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My question is inspired by this one as well as by this article that appeared in The Atlantic a number of years ago. The OP in the linked question was asking about the best way to demonstrate your knowledge and talent to prospective employers (specifically in the context of Stack Overflow jobs). His observation was that knowledge, talent, and your resume may not always align perfectly (I've known relatively young engineers that are almost intimidatingly talented and more senior engineers that haven't done anything new in 20 years). This can be a problem because if prospective employers look only at someone's resume they can miss out on high-potential candidates or end up hiring someone who'll be disappointing in the long run (in spite of having a lot of experience).

I was thinking: our Stack Overflow profiles have a lot of information about us as developers - code samples, writing samples, questions, answers, etc. It seems like you could infer a lot about someone (e.g. communication skills, how they're likely to interact with coworkers, their technical knowledge, etc.) based purely on their Stack Overflow profile and posts.

I'm hoping that this isn't too broad of a question, but have there been any efforts to mine this data (either alone or as data points for a larger algorithm)? How predictive is it of your actual ability as a developer? How strongly do objective measures of how well you're "doing" on Stack Overflow (e.g. reputation, badges, etc.) correlate with objective measures of job performance and success?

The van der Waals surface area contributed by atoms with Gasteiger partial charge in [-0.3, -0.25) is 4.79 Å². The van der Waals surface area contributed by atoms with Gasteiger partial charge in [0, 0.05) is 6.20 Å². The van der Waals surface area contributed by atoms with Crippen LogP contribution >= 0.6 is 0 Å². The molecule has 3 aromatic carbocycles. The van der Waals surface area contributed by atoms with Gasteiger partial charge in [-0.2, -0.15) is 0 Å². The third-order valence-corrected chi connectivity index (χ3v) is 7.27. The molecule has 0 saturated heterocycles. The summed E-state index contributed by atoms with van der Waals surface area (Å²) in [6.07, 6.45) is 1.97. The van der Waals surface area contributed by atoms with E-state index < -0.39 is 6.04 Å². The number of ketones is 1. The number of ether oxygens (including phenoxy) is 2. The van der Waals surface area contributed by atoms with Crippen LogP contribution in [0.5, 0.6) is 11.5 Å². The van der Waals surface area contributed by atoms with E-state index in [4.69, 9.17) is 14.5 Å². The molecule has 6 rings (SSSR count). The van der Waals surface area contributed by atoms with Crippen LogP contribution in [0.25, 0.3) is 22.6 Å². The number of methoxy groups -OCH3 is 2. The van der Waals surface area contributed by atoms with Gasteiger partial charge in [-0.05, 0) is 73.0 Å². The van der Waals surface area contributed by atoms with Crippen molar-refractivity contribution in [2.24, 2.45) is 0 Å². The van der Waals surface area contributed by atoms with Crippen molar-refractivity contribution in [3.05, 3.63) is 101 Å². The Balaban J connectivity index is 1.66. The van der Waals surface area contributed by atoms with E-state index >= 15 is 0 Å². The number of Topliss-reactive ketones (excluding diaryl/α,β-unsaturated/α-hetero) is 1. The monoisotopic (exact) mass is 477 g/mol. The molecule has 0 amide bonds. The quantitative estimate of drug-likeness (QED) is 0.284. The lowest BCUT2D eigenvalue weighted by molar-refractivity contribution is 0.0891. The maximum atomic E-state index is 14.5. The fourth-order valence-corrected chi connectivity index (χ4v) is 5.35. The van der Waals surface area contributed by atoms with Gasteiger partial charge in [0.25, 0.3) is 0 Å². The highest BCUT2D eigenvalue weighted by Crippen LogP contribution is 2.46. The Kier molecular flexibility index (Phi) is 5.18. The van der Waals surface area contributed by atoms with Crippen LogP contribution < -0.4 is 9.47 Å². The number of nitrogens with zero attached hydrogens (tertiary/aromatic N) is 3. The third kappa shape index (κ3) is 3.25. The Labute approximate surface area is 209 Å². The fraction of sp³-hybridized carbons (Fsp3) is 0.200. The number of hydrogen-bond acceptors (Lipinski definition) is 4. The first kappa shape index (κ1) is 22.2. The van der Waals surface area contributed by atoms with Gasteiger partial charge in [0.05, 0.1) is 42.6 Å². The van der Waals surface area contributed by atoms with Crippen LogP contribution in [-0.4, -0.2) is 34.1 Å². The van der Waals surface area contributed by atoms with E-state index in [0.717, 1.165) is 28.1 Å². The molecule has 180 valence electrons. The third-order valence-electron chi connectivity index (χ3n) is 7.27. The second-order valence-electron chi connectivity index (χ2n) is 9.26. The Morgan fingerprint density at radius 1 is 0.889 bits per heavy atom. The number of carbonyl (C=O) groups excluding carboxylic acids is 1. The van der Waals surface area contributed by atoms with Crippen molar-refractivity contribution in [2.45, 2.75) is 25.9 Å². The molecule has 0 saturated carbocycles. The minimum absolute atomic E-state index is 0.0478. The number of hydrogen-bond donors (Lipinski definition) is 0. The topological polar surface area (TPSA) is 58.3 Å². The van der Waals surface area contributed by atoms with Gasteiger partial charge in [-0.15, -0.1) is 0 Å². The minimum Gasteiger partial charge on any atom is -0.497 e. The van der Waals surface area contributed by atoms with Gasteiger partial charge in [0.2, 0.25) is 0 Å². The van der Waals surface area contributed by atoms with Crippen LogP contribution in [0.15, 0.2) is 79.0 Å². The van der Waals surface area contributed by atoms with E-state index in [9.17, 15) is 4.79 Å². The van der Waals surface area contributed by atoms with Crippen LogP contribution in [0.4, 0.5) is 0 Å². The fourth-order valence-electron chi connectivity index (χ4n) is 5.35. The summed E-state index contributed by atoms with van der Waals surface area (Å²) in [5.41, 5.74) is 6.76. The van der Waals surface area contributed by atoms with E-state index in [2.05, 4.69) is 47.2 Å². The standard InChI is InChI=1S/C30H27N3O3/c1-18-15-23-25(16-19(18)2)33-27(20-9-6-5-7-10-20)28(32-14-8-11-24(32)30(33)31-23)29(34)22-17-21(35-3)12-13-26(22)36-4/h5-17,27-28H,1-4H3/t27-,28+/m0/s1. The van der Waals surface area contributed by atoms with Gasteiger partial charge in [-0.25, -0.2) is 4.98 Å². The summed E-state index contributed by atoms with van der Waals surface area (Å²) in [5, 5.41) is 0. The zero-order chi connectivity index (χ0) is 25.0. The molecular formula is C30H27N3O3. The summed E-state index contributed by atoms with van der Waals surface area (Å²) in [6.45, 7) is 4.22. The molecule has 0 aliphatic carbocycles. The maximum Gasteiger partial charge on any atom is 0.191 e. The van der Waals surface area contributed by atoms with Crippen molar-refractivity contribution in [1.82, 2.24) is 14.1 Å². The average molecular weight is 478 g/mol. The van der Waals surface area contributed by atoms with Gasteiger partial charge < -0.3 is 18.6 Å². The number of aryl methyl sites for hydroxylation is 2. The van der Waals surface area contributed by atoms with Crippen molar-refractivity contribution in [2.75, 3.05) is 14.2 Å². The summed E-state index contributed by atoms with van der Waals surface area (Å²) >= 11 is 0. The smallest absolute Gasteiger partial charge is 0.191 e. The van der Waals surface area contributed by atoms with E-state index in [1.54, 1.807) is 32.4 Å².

Does selection bias (the fact that you can delete poorly-received questions and answers, for example, and the fact that you decide which questions you attempt to answer) affect the accuracy of these measurements?

In particular, has anyone tried to use this to make hiring or promotion decisions (analogous to what the article in The Atlantic that I linked to describes about data-driven hiring or what the Oakland Athletics did when they started using a sabermetric-driven approach to identify undervalued players)?

2

If you were intending to data mine StackOverflow, even for a pet project, this post and answer from a SO mod will help guide you in the right direction. In particular, the existence of a SO API seems pertinent.

Here is his answer:

We have scripts that check for unusual / abusive access patterns, and a daily "top n" traffic summary report of inordinate and anomalous usage.

We regularly block (IP range ban) unknown scrapers that do not identify themselves and/or have poor behavior patterns. These bans are permanent until someone emails us to make a case that they should be removed.

If you don't want to get blocked, here's how:

  1. Use GZIP requests. This is important! For example, one scraper used 120 megabytes of bandwidth in only 3,310 hits which is substantial. With basic gzip support (baked into HTTP since the 90s, and universally supported) it would have been 20 megabytes or less.

  2. Identify yourself. Add something useful to the user-agent (ideally, a link to an URL, or something informational) so we can see your bot as something other than "generic unknown anonymous scraper."

  3. Use the right formats. Don't scrape HTML when there is a JSON or RSS feed you could use instead. Heck, why scrape at all when you can download our cc-wiki data dump??

  4. Be considerate. Pulling data more than every 15 minutes is questionable. If you need something more timely than that ... why not ask permission first, and make your case as to why this is a benefit to the SO community and should be allowed? Our email is linked at the bottom of every single page on every SO family site. We don't bite... hard.

  5. Yes, you want an API. Now there is one! see http://stackapps.com for all the info you could possibly want, and more.

  • This is useful. – EJoshuaS Feb 28 '17 at 4:18

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